Writing Steps

Every time a step executes, it returns one of three results: Success, Failure, or InProgress. They can all contain messages for reporting later.

The point here is simplicity. Make each Step idempotent, so if a Step takes an action and needs to wait for completion, make the Step check for completion first, returning one of the three results, and then evaluate if the step needs to execute. If so, execute it and return InProgress so the workflow will call the Step again.

This way, each step enforces an invariant rather than performing an action. You will have the comfort of knowing that it's always safe to re-start a workflow, since anything that doesn't need to run will simply pass through and anything in progress will wait for completion.


      - extractState := getExtractState()
      - if extractState.defined && extractState.isRunning:
          return new InProgress("EXTRACT is running: " + extractState.status)
      - if extractState.defined && extractState.isFailed:
          return new Failure("EXTRACT failed: " + extractState.errorMessage)
      - if extractState.defined && extractState.isComplete:
          return new Success("EXTRACT done: " + extractState.summary)

      - needsExtract := decideWhetherWeNeedAnExtract():
      - if needsExtract:
          return new InProgress("Started EXTRACT")
      - else:
          return new Success("Nothing to do!")

      - in case of any error:
          return new Failure("Unexpected error: " + error.message)

Notice how the ExtractStep code will always do its job without corrupting the system no matter how many times it's called and independent of whatever else has happened. This gives you the power to run, or re-run, the workflow any time and however often you like without worrying that it will do the wrong thing.

Waiting on Signals

Sometimes, you ned a workflow to wait for some other system (or person) to complete an action. You can accomplish this by creating a signal, passing it to that other party, and then they can give it back to you when they are done.

The first step in using signals is to make a signal token by calling WorkflowManagement#generateSignal(). This gives you back a token you can wait on and which you can also use to send a signal. You will pass these signals on to the process that you intend to signal you.

A workflow step can wait on one or more of these signals by returning new Wait(WAIT_TIMEOUT,SIGNAL_TOKEN).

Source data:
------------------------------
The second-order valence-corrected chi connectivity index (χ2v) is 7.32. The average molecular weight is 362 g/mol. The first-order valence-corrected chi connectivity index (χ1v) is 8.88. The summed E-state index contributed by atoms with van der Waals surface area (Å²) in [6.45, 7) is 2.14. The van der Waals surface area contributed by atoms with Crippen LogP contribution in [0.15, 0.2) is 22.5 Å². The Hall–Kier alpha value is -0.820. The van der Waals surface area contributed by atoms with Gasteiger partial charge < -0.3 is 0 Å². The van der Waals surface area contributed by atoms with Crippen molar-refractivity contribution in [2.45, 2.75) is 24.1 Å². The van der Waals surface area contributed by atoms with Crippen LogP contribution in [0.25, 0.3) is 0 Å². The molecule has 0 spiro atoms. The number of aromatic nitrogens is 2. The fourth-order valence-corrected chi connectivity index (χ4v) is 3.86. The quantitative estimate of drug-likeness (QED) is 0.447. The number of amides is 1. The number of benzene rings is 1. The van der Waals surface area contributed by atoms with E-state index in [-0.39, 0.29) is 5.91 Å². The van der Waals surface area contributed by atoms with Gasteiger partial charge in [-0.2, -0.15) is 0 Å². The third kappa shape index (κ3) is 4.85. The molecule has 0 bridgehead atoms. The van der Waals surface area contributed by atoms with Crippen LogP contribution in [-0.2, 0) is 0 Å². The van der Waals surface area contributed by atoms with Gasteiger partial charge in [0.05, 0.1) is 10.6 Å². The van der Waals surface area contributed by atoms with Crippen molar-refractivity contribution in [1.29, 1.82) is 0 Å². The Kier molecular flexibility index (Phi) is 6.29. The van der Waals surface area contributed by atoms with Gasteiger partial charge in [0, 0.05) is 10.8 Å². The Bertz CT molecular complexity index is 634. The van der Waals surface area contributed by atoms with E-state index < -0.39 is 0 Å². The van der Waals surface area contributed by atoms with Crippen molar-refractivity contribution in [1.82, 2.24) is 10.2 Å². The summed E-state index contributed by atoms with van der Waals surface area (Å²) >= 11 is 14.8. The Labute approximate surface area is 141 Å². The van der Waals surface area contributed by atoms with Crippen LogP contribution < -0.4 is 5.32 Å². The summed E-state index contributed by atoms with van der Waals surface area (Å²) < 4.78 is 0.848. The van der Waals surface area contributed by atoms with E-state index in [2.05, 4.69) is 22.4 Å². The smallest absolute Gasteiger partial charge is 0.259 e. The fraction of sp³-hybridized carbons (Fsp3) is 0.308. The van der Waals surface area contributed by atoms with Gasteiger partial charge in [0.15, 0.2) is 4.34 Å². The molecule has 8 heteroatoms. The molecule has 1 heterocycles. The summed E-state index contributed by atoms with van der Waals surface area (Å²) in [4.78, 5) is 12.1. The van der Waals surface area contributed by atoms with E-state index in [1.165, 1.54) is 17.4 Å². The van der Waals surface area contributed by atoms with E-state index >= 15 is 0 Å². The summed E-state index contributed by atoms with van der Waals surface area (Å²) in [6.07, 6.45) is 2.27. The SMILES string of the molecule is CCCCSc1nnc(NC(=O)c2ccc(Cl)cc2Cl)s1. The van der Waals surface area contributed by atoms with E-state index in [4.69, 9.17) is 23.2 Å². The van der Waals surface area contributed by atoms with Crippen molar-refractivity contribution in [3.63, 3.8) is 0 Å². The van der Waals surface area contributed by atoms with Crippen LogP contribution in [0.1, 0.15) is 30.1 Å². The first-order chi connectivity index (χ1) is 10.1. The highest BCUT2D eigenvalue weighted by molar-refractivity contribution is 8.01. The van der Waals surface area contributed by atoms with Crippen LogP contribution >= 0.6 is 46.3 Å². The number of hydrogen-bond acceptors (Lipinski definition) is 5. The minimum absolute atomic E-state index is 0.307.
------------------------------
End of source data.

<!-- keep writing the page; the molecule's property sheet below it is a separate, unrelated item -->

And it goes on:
The most convenient way to send the signal is implemented in WorkflowManagement#signalWorkflow(SIGNAL_TOKEN). You could, for example, set up a web endpoint at POST http://myservice/signal/{SIGNAL_TOKEN}, which delegates to signalWorkflow(SIGNAL_TOKEN).

The example code provides a working (if somewhat contrived) signalling example: in the load step. In practice, instead of directly passing the signal to exampleSignalHandler, you would send it out to another system, and that system would send it to your signal handler upon task completion.

If sending the signal from a JVM process is inconvenient, you can extract the workflowId, runId, and signalName from the token and just use the SWF Signal API directly. Here is the format of the tokens generated by generateSignal() (pipe delimited):


To send a signal, that is all the information you need. The input field of AWS signals is currently unused.


set up your access to the BV maven repo:

  1. For starters, install sbt.

  2. Create a file ~/.sbt/repositories:

  3. Create a file ~/.sbt/.credentials:

    realm:Sonatype Nexus Repository Manager
    password:LDAP PASSWORD

Working with IDEA

The built-in scala and idea support should do you just fine.

build the project:

sbt compile
# to run samples
sbt example/run 
# execute unit, integration, and end-to-end tests
sbt test-all
# to package
sbt publishLocal #(etc...)

Protip: Use a tilde (sbt ~test) to have sbt monitor the files and re-execute the task when anything changes.

To cross-build for scala 2.10 and scala 2.11 (note the '+'):

sbt +compile
# to package
sbt +publishLocal #(etc...)

performing a release

We have a (private) jenkins job to do releases. It's super-simple-workflow-release.